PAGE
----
Three Legs of Film Directing – Camera Blocking

– Posted in: Directing the Camera

I like to look at film directing as having three major legs, each comprised of many skills sets.

In this post, I’m going to pickup where the last post left off and get into camera blocking.

If you haven’t read the last post it’s called “Three Legs of Film Directing – Performance”.

You might want to jump over now or at the end of this post. Click Here

Inside Circle 2.0

On the surface, film directing can be perceived to be as easy as shooting coverage of actors “acting” and editing these shots into a sequence that looks and sounds like a movie.

  • Is this directing?
  • Where is style?
  • Where is point of view?

While this isn’t the kind of directing that will win awards, it is unfortunately the way most new filmmakers approach directing. That is, until we learn to motivate our shots with point of view, sub-text and “question-answer” patterns. We simply set the camera up to document dialogue from different angles and call it camera blocking.

Here’s the heart of the problem.
Unschooled directors almost always try to make a movie that will entertain from the start. I know, because it’s exactly what I did for too many years and it’s exactly what I want to to save you from doing.

I’m convinced that today’s DIY filmmakers are missing an important step that film school students don’t. This step involves isolating and practicing specific directing skill-sets before jumping into a “final-form” project. Almost all of us do it because we want to make a movie instead of learning a skill. But it’s deadly and will hold you back from doing your best work.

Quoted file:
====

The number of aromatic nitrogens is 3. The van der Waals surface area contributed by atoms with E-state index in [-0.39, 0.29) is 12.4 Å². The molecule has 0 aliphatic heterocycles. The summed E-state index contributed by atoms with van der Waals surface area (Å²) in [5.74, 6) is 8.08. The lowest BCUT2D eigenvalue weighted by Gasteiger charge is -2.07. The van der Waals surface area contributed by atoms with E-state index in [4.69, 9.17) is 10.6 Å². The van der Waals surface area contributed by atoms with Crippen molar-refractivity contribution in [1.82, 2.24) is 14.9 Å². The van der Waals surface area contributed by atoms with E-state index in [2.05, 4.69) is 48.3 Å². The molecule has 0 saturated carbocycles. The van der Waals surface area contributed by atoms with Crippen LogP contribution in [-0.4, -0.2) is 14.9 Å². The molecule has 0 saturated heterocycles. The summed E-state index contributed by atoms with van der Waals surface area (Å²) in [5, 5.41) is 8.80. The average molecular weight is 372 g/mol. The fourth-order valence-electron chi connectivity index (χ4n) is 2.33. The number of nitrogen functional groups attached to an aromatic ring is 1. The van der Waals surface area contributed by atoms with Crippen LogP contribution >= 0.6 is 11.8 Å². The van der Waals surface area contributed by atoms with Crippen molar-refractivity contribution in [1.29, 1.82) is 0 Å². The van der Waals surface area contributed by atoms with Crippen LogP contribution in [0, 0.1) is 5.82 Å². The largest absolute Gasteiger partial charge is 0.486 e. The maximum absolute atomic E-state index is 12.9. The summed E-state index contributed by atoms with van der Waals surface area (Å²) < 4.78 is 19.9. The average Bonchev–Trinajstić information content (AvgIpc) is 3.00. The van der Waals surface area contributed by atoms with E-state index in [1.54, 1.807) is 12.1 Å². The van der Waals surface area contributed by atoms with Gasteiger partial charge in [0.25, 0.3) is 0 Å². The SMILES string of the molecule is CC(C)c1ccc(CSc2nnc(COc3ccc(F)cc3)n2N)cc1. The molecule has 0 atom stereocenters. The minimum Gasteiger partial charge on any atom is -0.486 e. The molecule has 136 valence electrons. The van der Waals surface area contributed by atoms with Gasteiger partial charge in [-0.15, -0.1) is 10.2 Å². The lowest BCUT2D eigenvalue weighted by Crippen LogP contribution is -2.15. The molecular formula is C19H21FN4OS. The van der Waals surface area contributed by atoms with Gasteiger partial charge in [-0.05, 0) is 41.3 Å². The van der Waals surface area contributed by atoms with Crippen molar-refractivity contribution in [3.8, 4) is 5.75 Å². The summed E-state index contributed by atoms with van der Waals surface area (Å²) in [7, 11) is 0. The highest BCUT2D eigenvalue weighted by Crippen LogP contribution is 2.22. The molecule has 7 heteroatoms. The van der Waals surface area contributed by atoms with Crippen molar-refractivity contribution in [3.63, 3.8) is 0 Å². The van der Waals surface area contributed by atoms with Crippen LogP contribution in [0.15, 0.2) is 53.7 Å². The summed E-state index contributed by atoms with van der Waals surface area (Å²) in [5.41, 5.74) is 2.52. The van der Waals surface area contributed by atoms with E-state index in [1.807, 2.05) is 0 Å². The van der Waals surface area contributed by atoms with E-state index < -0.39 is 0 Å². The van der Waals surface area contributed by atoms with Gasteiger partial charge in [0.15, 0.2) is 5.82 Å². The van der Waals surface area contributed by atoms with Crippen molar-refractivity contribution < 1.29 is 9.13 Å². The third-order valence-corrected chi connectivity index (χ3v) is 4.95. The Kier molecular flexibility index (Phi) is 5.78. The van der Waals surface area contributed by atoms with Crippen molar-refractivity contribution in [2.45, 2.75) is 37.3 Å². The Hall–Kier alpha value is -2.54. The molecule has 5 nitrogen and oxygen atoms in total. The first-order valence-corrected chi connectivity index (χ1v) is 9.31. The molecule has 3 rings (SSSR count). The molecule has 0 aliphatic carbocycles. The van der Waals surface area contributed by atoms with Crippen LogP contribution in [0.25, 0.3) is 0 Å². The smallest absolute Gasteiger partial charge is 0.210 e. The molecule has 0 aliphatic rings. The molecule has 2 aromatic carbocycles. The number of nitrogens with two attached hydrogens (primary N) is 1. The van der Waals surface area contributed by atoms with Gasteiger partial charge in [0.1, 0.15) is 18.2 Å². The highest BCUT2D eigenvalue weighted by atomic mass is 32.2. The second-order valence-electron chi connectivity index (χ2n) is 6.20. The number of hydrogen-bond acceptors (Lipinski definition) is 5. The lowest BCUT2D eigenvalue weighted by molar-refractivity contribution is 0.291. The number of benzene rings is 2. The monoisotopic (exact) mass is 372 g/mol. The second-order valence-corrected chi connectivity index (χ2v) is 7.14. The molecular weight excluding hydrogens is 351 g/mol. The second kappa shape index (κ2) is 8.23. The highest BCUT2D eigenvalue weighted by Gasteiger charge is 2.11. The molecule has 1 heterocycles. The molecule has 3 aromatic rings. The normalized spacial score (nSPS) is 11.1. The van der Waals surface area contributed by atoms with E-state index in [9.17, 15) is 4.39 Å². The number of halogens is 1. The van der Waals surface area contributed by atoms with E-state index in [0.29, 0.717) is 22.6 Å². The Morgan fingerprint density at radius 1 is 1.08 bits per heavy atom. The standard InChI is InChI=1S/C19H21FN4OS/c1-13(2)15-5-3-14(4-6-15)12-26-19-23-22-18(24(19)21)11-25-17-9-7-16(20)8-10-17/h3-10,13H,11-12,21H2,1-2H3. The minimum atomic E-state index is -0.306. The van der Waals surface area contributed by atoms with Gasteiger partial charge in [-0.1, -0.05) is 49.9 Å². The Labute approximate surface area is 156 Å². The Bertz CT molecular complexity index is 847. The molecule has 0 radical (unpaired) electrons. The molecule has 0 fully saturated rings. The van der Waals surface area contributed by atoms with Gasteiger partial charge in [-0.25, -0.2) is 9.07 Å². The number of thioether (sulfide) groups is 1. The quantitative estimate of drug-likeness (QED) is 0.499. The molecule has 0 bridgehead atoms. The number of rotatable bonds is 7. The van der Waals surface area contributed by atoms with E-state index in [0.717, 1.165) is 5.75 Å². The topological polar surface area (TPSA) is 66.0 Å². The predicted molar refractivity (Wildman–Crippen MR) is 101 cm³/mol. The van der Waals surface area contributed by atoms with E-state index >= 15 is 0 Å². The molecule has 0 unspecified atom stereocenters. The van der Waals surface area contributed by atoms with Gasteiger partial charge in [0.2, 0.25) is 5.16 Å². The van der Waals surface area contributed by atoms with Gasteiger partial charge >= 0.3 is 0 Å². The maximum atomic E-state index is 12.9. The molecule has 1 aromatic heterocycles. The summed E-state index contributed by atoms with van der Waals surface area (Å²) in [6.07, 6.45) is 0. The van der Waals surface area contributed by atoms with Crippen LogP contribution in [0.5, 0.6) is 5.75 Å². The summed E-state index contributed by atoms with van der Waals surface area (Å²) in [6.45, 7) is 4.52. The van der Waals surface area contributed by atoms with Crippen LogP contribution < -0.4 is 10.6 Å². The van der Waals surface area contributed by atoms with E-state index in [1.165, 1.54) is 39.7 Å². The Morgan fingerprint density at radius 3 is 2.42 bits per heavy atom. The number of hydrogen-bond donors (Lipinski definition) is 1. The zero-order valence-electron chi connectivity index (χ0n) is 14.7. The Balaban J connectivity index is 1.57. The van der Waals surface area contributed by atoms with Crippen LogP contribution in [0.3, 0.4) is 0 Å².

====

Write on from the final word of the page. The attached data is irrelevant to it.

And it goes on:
Just think back to the movie Karate kid and “Wax on – Wax off.” Daniel just wanted to fight but Mr. Miyagi knew he needed to master the skills before he could compete.

In the previous post, I looked at how to isolate and practice the skills associated with “Directing Performance”. So, in this post, I’m going to look at the dynamics of “Camera Blocking” and how a director can develop this skill-set.

This practice has changed the way direct films and videos which has opened new and bigger opportunities for me.  So, I’m extra passionate to share and hopefully empower you to leverage these proven methods and techniques. Lets take a look!

Camera Blocking a Closer Look

The most important thing to remember when it comes to camera blocking is that “motive determines behavior.” Now what in the world does that jargon mean?

Stick with me, it will be worth it!


When I say motive, I’m talking about the inner world of the character. Not what they say, but what they are not saying. This has to do with the needs, wants or fears of the character. Often these needs are unspoken and are only conveyed in the subtext.


Another way of saying this is to say it dictates or controls what and how something is done. This “how” can relate to the camera setup and or movement, or it can relate to ‘how” the actor plays a moment.


This consists of action, activity and anything physical the character or the camera does or the way in which the character say’s a line.

What is camera blocking?

The simplest definition of camera blocking I can give is to say, “Camera blocking is the relationship between the camera & everything else in the room.”

[bctt tweet=”Camera blocking is the relationship between the camera & everything else in the room.”]

When determining a camera setup, everything must be taken into consideration because all things in and out of there frame effects how the viewer interprets each shot and how each of these shots relate to the one before and the one after.[bctt tweet=” Cinema is a matter of what’s in the frame and what’s out. – Martin Scorsese”]

It’s that simple and that complicated.

They say “A Picture is Worth a thousand Words.”

[bctt tweet=”If a single picture speaks a thousand worlds, what does a moving picture sequence say?”]

This is a profound concept and will take new directors a while to fully appreciate. But trust me this, epiphany is like a zen koan, once you grasp the power of this simple phrase everything changes.

This is when camera blocking becomes a crazy powerful storytelling tool.

So, if we move forward from the understanding that everything in the frame conveys meaning or a thousand words, then it’s easy to understand that camera blocking implies meaning and must carefully take all things into consideration including: